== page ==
Step 4.2 Light For The Shadow Self
The second thing that happens as a result of doing a moral inventory as seen in the fourth step, is the naming, identifying, exposing, and welcoming of what analytical psychology calls the shadow self. The shadow self is the part of us who turns to addiction, who lives by what we do and not what we are, and who thrives on pleasing others, demands their approval, and lives for their applause. The term “shadow self” is important because, in light of the paradigm of grace discussed above, doing a moral inventory means caring for, not destroying, the hungry, thirsty, needy, destructive part of ourselves. In one of my favorite books of all time, Care of the Soul, author Thomas Moore contends that until we pause to hear what our shadow self needs, we will never be able to heal it, and incorporate it into our identity as a whole person. In other words, doing a moral inventory is a way of discovering what our souls most long for, through the lens of our destructive behaviors. When we encounter grace, we are given the freedom to care for our shadow self.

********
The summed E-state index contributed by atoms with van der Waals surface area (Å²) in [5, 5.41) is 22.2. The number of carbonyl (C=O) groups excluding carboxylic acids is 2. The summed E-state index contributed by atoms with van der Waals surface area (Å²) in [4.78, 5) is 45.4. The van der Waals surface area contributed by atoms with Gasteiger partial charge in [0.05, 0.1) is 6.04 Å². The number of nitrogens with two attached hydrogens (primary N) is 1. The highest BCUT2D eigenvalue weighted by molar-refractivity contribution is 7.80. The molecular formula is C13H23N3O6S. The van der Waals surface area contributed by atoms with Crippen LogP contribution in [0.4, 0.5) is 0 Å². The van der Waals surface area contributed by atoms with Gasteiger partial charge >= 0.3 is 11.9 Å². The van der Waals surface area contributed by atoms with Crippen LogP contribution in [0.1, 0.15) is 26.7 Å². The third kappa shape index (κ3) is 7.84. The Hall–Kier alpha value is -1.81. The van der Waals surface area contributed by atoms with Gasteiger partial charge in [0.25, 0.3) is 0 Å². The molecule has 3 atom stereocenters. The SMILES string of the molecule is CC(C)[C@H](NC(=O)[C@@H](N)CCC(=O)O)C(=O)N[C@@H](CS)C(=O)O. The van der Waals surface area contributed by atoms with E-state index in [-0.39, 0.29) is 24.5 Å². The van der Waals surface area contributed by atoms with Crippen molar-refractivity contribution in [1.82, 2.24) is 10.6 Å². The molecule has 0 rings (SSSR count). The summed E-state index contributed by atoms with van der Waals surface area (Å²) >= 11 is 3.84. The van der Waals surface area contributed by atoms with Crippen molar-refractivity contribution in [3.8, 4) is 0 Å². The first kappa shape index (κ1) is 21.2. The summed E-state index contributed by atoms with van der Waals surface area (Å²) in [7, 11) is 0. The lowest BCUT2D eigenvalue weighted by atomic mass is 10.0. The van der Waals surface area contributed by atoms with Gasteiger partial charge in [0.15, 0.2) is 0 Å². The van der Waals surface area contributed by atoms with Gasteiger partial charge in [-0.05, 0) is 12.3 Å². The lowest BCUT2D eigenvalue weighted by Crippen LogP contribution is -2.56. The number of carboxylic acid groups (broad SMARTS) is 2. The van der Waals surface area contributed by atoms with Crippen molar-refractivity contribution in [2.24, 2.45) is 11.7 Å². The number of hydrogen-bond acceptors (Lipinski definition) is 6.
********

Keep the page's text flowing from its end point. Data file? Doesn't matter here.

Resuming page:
Step 4.3 Laughing and Weeping
What do we do with this shadow self once we’ve discovered it? Authors Russ Hudson and Richard Rohr have given a series of lectures on the Enneagram, an ancient and profound personality assessment. Their lectures are called “Laughing and Weeping.” The title itself is significant in that it points to what we ought to do with our shadow self. That is, on the one hand we must grieve and weep for its evil, our sin. On the other hand, we must accept, embrace, and thus “laugh at” and thereby accept our humanity and weakness. The work of Hudson and Rohr on the Enneagram has been a powerful tool in helping me do this.